Central Trust Co. v. Creditors' Comm.
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454 U.S. 354 (1982)
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U.S. Supreme Court
Central Trust Co. v. Creditors' Comm., 454 U.S. 354 (1982)
Central Trust Co., Rochester, N.Y. v. Official Creditors' Committee
of Geiger Enterprises, Inc.
Decided January 11, 1982
454 U.S. 354
Geiger Enterprises, Inc. (Geiger), filed a petition in Federal District Court seeking relief under Chapter XI of the Bankruptcy Act. Geiger continued operating its business as a debtor-in-possession, and numerous creditors filed claims. Thereafter, the Bankruptcy Reform Act of 1978 (New Code) became effective, and several of Geiger's wholly owned subsidiaries and affiliate corporations filed petitions for relief under Chapter 11 of the New Code. Geiger then moved in the Bankruptcy Court to dismiss its Chapter XI petition so that it could file a petition under Chapter 11 of the New Code. Petitioner secured creditor and the United States, which had a claim for unpaid taxes, opposed the motion on the ground that a dismissal was prohibited by § 403(a) of the New Code, which provides that a case commenced under the Bankruptcy Act "shall be conducted and determined under such Act as if [the New Code] had not been enacted" and "shall continue to be governed" by the Bankruptcy Act. The Bankruptcy Court, however, granted the motion, relying primarily on Bankruptcy Rule 11-42(a), which provides that a debtor may file a motion to dismiss a petition under Chapter XI of the Bankruptcy Act or to convert it to bankruptcy. The District Court reversed, but was in turn reversed by the Court of Appeals, which held that Rule 42(a) must be read in conjunction with § 403(a) to permit dismissal and refiling in certain cases, and that the operative test was whether the estate's interest would be served by such a procedure.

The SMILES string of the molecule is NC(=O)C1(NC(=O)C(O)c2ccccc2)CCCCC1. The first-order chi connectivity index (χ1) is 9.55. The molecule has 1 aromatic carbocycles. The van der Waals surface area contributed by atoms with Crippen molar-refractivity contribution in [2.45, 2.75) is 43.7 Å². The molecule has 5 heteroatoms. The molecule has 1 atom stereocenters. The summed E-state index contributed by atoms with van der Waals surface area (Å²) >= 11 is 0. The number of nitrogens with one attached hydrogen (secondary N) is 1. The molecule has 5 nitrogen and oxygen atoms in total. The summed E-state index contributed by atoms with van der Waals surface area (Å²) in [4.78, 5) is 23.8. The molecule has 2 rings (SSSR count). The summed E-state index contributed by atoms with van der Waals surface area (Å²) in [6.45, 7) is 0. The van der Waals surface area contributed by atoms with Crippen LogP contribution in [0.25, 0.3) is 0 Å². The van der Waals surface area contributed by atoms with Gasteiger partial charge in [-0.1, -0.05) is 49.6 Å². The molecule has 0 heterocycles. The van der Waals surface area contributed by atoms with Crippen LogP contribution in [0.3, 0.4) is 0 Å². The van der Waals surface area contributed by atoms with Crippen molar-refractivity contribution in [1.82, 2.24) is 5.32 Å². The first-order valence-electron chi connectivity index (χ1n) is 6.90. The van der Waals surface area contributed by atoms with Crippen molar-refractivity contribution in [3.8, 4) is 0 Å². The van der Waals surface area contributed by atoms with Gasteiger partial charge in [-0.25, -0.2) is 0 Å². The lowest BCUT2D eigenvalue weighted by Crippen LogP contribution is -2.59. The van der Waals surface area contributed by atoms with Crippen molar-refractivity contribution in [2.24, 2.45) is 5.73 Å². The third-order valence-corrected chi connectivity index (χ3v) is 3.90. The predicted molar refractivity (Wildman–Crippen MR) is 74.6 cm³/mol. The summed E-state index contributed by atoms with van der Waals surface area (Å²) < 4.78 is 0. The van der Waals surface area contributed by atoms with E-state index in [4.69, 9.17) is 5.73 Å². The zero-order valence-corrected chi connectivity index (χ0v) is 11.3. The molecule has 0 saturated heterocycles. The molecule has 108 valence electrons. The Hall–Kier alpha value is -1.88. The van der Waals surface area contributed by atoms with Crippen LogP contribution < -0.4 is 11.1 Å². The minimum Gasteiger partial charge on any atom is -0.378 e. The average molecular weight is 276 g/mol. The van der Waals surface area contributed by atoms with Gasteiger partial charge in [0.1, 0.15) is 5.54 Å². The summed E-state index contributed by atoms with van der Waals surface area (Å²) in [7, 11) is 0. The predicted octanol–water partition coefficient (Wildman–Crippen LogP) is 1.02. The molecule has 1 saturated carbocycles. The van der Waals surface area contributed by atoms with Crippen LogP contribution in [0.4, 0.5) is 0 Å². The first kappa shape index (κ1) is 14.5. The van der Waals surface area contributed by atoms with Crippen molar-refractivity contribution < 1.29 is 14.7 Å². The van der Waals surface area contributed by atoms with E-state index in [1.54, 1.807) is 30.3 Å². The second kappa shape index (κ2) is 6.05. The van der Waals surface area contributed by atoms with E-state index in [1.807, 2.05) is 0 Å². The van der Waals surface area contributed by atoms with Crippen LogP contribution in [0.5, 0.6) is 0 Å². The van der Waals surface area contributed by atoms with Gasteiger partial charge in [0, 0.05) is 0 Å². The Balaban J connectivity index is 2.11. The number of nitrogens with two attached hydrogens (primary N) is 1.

Held: The Court of Appeals' decision conflicts with § 403(a)'s plain meaning as well as its legislative history. Section 403(a) makes no exception for petitions to be refiled under the New Code. Nor does Rule 11-42(a) provide authority for the procedure. That Rule's language clearly contemplates a voluntary dismissal which results in an adjudication of bankruptcy or revests title of all property in the debtor and removes from it the protection of the bankruptcy laws. It does not contemplate a dismissal, such as the one here, which neither declares the debtor bankrupt nor restores the creditors' rights against the debtor's property, but simply holds matter in abeyance while the debtor files a petition under the New Code.
Certiorari granted; 635 F.2d 106, reversed.